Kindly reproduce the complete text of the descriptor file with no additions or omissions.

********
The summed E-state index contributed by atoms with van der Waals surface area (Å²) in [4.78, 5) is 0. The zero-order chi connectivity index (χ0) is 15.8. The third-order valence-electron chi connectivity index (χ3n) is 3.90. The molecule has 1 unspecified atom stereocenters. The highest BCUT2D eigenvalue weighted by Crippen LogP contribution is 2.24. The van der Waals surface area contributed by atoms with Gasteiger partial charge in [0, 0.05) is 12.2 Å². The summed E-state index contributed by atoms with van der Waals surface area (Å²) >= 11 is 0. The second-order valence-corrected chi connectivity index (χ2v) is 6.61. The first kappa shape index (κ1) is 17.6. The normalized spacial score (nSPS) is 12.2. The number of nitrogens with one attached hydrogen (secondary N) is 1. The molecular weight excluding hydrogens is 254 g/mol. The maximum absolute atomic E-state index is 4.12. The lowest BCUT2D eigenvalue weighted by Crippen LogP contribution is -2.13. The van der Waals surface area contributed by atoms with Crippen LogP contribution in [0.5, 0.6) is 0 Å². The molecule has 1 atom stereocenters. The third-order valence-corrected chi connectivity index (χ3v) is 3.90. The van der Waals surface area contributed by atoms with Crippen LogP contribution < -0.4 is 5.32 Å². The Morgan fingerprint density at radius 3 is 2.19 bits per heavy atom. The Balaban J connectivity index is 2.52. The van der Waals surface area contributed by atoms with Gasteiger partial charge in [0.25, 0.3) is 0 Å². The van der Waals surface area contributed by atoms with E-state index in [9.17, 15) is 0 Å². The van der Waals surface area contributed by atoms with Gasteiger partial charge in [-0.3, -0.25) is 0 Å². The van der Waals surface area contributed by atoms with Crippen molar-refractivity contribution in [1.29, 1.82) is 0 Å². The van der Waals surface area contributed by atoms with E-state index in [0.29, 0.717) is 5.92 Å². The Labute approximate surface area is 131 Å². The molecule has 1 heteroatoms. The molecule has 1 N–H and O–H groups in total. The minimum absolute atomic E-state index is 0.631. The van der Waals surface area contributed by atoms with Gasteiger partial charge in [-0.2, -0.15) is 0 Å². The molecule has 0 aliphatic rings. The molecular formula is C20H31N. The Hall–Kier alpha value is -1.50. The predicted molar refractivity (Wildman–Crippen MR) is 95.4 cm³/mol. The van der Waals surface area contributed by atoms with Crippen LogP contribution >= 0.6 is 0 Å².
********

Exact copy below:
The summed E-state index contributed by atoms with van der Waals surface area (Å²) in [4.78, 5) is 0. The zero-order chi connectivity index (χ0) is 15.8. The third-order valence-electron chi connectivity index (χ3n) is 3.90. The molecule has 1 unspecified atom stereocenters. The highest BCUT2D eigenvalue weighted by Crippen LogP contribution is 2.24. The van der Waals surface area contributed by atoms with Gasteiger partial charge in [0, 0.05) is 12.2 Å². The summed E-state index contributed by atoms with van der Waals surface area (Å²) >= 11 is 0. The second-order valence-corrected chi connectivity index (χ2v) is 6.61. The first kappa shape index (κ1) is 17.6. The normalized spacial score (nSPS) is 12.2. The number of nitrogens with one attached hydrogen (secondary N) is 1. The molecular weight excluding hydrogens is 254 g/mol. The maximum absolute atomic E-state index is 4.12. The lowest BCUT2D eigenvalue weighted by Crippen LogP contribution is -2.13. The van der Waals surface area contributed by atoms with Crippen LogP contribution in [0.5, 0.6) is 0 Å². The molecule has 1 atom stereocenters. The third-order valence-corrected chi connectivity index (χ3v) is 3.90. The van der Waals surface area contributed by atoms with Crippen LogP contribution < -0.4 is 5.32 Å². The Morgan fingerprint density at radius 3 is 2.19 bits per heavy atom. The Balaban J connectivity index is 2.52. The van der Waals surface area contributed by atoms with Gasteiger partial charge in [0.25, 0.3) is 0 Å². The van der Waals surface area contributed by atoms with E-state index in [9.17, 15) is 0 Å². The van der Waals surface area contributed by atoms with Gasteiger partial charge in [-0.3, -0.25) is 0 Å². The van der Waals surface area contributed by atoms with Crippen molar-refractivity contribution in [1.29, 1.82) is 0 Å². The van der Waals surface area contributed by atoms with E-state index in [0.29, 0.717) is 5.92 Å². The Labute approximate surface area is 131 Å². The molecule has 1 heteroatoms. The molecule has 1 N–H and O–H groups in total. The minimum absolute atomic E-state index is 0.631. The van der Waals surface area contributed by atoms with Gasteiger partial charge in [-0.2, -0.15) is 0 Å². The molecule has 0 aliphatic rings. The molecular formula is C20H31N. The Hall–Kier alpha value is -1.50. The predicted molar refractivity (Wildman–Crippen MR) is 95.4 cm³/mol. The van der Waals surface area contributed by atoms with Crippen LogP contribution >= 0.6 is 0 Å².